That’s the thing: GRP is a branding metric. It’s reasonable to believe that if someone watched an ad for a product enough times that they might go out and buy that product, but it’s hard to connect the two directly — and, yes, a GRP won’t tell you how many people were in the bathroom or switched channels during commercial breaks.

“Do you go for more frequency with a smaller audience or less frequency with a bigger segment? It depends on what you wanted to do,” said Wolk. “The media planner decides that the agency wants to buy 500 GRPs during daytime programming, for example, and then it’s up to the buyer to determine which networks will help achieve that.”

How does GRP affect ad pricing?
Some advertisers do negotiate based on a “cost per rating,” said Nick Pappas, CEO of ad agency SwellShark. “You can come in and say, ‘In this market, I’m willing to pay x dollars per rating point against this demographic — it’s the same way as CPMs,” he said.

What’s important to remember is that GRPs are used for planning and measuring purposes. Pricing for TV inventory is determined by a variety of factors including how many viewers a program gets, the demographic the advertiser wants to reach and type of programming — and, of course, GRPs play a role in this.

I’m not sold. It still feels like a flawed metric.
You’re not wrong. Just because an ad aired on a TV network doesn’t mean people actually watched it. Also, with the rise of DVRs, the value of the GRP changes based on whether people watched a show when it first aired on TV or at a later time.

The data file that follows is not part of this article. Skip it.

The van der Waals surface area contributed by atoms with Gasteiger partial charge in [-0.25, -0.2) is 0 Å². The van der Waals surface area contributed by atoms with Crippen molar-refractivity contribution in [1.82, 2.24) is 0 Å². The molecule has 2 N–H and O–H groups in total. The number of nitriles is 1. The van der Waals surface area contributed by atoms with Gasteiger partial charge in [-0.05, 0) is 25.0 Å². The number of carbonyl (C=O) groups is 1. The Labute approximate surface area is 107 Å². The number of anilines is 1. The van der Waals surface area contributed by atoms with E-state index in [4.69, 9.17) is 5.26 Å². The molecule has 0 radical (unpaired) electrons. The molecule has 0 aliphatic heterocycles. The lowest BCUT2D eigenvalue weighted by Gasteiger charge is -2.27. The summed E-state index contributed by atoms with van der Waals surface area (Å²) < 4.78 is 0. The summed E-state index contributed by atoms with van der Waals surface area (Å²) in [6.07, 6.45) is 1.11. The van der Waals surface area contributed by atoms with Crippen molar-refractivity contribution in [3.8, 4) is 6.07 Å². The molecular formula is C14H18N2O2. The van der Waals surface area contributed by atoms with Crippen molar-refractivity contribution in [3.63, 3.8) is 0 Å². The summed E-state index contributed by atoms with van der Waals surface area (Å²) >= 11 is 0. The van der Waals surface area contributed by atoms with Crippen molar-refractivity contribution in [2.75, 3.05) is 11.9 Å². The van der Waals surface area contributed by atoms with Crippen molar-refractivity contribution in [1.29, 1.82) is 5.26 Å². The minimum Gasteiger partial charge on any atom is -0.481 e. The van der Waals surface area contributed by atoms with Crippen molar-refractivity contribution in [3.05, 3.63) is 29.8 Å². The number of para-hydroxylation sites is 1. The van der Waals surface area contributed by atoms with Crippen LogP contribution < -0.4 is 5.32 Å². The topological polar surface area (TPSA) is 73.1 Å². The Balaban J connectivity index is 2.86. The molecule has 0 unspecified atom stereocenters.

So, then, why does the GRP matter?
The GRP is still the dominant metric in how TV advertising is bought. Similar to Nielsen’s role in measuring TV viewership, everyone agrees on the GRP as the top “currency” for planning and buying TV and other forms of traditional media.

“It remains one of the few places you can buy ad scale in a short amount of time because of the sheer number of people consuming content on TV,” said Freddy Flaxman, COO of The Weather Channel. “It’s not uniques; it’s not ‘monthly actives’; we can say, using a GRP, we can serve this quantity of consumption of your ads in a given month or quarter or year.”

If it’s so important, is it available online?
Today, metrics like CTR (click-through rates), CPM (cost per thousand views) and CPV (cost per view) dominate online advertising. Many advertisers have asked digital media companies to offer GRPs, which they argue would make it easier to make an apples-to-apples comparison between TV and digital advertising.

To some extent, digital media has caved in as they crave some of the $70 billion spent on TV advertising every year. Facebook offers a product called TRP (“total rating point”) Buying, which uses Nielsen’s Digital Ad Ratings data to measure how well Facebook’s ads perform alongside TV spots. Snapchat, too, works with Nielsen.

Hulu and streaming platforms owned by TV companies also offer GRPs. “It’s used when you have a traditionally television-heavy advertiser that’s moving money to digital to reach viewers that aren’t watching TV,” said Pappas. “For clients that are digital-first, it doesn’t come up. Some of them don’t even know what it is.”

So what you’re telling me is I should ignore all those stories about how the GRP is dead?
Unless you think click-through rates are the future of advertising.